Gaviota Hot Springs Near Santa Barbara
Gaviota Hot Springs is a rustic and relaxing hot spring located approximately forty (40) minutes outside of the town of Santa Barbara in the unspoiled Las Padres National Forest. Also known as Las Cruces Hot Springs, Gaviota is the perfect spot for a little away time and meditation when you are passing through the town of Santa Barbara. One of the reasons why you should visit Gaviota Hot Springs is because it never seems to be crowded and is highly accessible.
Gaviota Hot Pool Information
The hot springs are comprised of two geothermal pools, the larger pool is walled and can accommodate approximately six people. The smaller pool which is located next to the larger pool and can comfortably accommodate two people. The temperature of Gaviota Hot Springs slightly varies throughout the year but averages between 95 and 100 degrees. You can enjoy the hot springs in the nude, but this is not encouraged, so you can just wear a pair of shorts if you are a gentleman and a bathing suit if you are a lady to avoid any uncomfortable situations.
History of Gaviota Hot Springs
Gaviota Hot Springs has been around for centuries and was a favorite place for early settlers such as the Spanish and British to relax and enjoy the therapeutic waters of the natural mineral hot pools. Early Spanish missionaries who frequented Gaviota Hot Springs described them as “a beautiful desert oasis,” this characterization spoke to the importance of the Springs to people centuries ago, and it is just as valuable today. Gaviota Hot Springs is located within Gaviota State Park which was established in 1953; it is one of a handful of California hot springs that is located on public property and fully accessible to the public.
Picture: Gaviota Hot Pool
Access and Usage Fees
There are no fees charged to access the Gaviota State Park, so you can bring the family along and enjoy the natural beauty of the Park and the therapeutic benefits of Gaviota Hot Springs while spending very little money. There is however a parking fee of $2 per day, and the parking lot can get crowded, especially on weekends and public holidays. If you seek to visit when there is a limited number of people trying to access the hot springs, a weekday would be the perfect time to do so.
Gaviota State Park includes thirty-eight (38) campsites, none of which are located close to Gaviota Hot Springs to keep the springs as private as possible. The campsites can accommodate tents and RV’s and can comfortably fit a family of five. There are also modern bathrooms with showers and flush toilets available at the campsites. The fee for one of the campsites in high season (March 1- November 30) is $45 per day, during the off-season (December 1-31) the fee is $35 per day. The campsites are not available between January 1 and February 28. To make reservations for a campsite so that you can enjoy Gaviota Hot Springs and the myriad of other attractions at the Gaviota State Park, you can contact 1-800-444-7275.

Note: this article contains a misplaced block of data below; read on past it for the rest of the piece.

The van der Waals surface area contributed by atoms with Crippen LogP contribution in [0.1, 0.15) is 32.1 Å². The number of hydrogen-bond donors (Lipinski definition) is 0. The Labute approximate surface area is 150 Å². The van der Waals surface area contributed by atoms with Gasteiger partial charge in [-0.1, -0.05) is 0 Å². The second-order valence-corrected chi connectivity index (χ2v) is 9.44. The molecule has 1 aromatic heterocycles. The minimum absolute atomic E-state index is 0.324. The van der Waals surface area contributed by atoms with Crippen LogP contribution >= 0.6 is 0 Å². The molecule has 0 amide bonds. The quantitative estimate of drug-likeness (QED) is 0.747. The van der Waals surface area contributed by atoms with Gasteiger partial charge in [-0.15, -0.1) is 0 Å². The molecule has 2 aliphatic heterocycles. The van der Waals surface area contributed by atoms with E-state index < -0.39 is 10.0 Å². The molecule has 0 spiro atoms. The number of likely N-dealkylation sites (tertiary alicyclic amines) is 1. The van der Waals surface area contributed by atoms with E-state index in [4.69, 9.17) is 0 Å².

Seasonal Access Restrictions
Gaviota Hot Springs is available to the public year-round even when the campground is closed to the public between January 1 and February 28. This time of the year is perfect to visit if you want to take a long soak in the hot waters of the spring without having to consider that other people are waiting to use the springs. The months with the highest visitor traffic are the summer months of June- September. You are encouraged to book your campsite as much as seven months in advance if traveling in summer since there is limited availability and demand is high.
Gaviota Hot Springs Driving and Hiking Directions
Driving Directions from Santa Barbara
To get to Gaviota Park trailhead from Santa Barbara, you will drive west on Highway 101 for thirty (30) miles. You will get to a point where the Highway turns inland, pass the Gaviota Rest Area and proceed for 1.5 miles to the next exit labeled “California One.” Turn right at the top of the ramp and then take another right turn unto to Gaviota Park Boundary Road which is unnamed, continue to the cul-de-sac at the end of the road which is about 1/3 of a mile away. You are now at Gaviota Park trailhead. There is parking available here for a fee of $2 per day after parking you will be just 15-25 minutes away from soaking in the warm waters of Gaviota Hot Springs.
Hiking Directions to Gaviota Hot Springs
The Hike to Gaviota Hot Springs is considered moderate, and you should be able to complete it pretty easily. The hike is about one mile with an elevation of 400 feet. From the trailhead cul-de-sac off Highway 101 in the Gaviota State Park, start your hike up the wide fire road, climbing up this road will result in an elevation gain of 150 feet. Continue for a quarter of a mile getting to a junction with Trespass Trail, then turn left and continue along the road until you get to the next junction which is located beside a creek. The water in the creek is flowing from the hot springs; you will then turn right and follow the water until you get to the source which is about one-tenth of a mile up the creek. You are now at Gaviota Hot Springs; you will see two pools; the larger pool is walled by concrete and is the deepest of the two pools. The overall hike is just over a mile and should take you about 15-25 minutes depending on your hiking speed.
Gaviota Hot Springs Soak Stats:
Type: One mile hike – 400 ft elevation gain
GPS: 34.504598 -120.2259
Map Quad: Solvang
Land: Gaviota State Park
Fee: Parking $10/day
Restrictions: State Park campground closed Jan 1 – Feb 28
Water Clarity: Low/cloudy
Area Features: Gaviota State Park, Gaviota Falls, Gaviota Peak
Closest Food/Gas: Santa Barbara
Camping: State Park camping nearby
Clothing Optional: Yes
Pit Toilet: Yes